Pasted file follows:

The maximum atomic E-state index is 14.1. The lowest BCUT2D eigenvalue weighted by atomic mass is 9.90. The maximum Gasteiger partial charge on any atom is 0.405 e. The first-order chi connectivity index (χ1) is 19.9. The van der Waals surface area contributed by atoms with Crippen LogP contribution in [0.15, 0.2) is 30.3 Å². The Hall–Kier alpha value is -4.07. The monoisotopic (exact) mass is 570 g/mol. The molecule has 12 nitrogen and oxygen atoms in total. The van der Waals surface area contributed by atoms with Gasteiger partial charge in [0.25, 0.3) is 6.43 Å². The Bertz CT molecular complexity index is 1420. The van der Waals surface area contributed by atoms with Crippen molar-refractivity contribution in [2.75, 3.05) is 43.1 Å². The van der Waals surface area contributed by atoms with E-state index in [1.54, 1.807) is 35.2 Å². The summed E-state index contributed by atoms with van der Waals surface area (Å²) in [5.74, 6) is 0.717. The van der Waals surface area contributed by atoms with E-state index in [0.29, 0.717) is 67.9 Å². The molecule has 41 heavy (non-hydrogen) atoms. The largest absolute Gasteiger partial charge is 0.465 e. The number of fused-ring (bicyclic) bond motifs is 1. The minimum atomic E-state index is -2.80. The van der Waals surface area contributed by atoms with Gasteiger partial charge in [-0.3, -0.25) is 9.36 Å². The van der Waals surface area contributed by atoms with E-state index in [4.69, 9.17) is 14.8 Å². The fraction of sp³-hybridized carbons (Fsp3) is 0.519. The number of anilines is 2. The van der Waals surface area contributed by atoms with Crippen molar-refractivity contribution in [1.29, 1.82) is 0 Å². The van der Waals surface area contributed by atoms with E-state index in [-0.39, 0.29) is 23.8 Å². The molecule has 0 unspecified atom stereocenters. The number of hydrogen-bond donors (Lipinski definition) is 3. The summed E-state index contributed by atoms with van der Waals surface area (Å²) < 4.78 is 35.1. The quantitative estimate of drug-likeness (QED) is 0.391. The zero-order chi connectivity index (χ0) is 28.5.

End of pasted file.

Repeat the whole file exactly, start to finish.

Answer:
The maximum atomic E-state index is 14.1. The lowest BCUT2D eigenvalue weighted by atomic mass is 9.90. The maximum Gasteiger partial charge on any atom is 0.405 e. The first-order chi connectivity index (χ1) is 19.9. The van der Waals surface area contributed by atoms with Crippen LogP contribution in [0.15, 0.2) is 30.3 Å². The Hall–Kier alpha value is -4.07. The monoisotopic (exact) mass is 570 g/mol. The molecule has 12 nitrogen and oxygen atoms in total. The van der Waals surface area contributed by atoms with Gasteiger partial charge in [0.25, 0.3) is 6.43 Å². The Bertz CT molecular complexity index is 1420. The van der Waals surface area contributed by atoms with Crippen molar-refractivity contribution in [2.75, 3.05) is 43.1 Å². The van der Waals surface area contributed by atoms with E-state index in [1.54, 1.807) is 35.2 Å². The summed E-state index contributed by atoms with van der Waals surface area (Å²) in [5.74, 6) is 0.717. The van der Waals surface area contributed by atoms with E-state index in [0.29, 0.717) is 67.9 Å². The molecule has 41 heavy (non-hydrogen) atoms. The largest absolute Gasteiger partial charge is 0.465 e. The number of fused-ring (bicyclic) bond motifs is 1. The minimum atomic E-state index is -2.80. The van der Waals surface area contributed by atoms with Gasteiger partial charge in [-0.3, -0.25) is 9.36 Å². The van der Waals surface area contributed by atoms with E-state index in [4.69, 9.17) is 14.8 Å². The fraction of sp³-hybridized carbons (Fsp3) is 0.519. The number of anilines is 2. The van der Waals surface area contributed by atoms with Crippen molar-refractivity contribution in [1.29, 1.82) is 0 Å². The van der Waals surface area contributed by atoms with E-state index in [-0.39, 0.29) is 23.8 Å². The molecule has 0 unspecified atom stereocenters. The number of hydrogen-bond donors (Lipinski definition) is 3. The summed E-state index contributed by atoms with van der Waals surface area (Å²) < 4.78 is 35.1. The quantitative estimate of drug-likeness (QED) is 0.391. The zero-order chi connectivity index (χ0) is 28.5.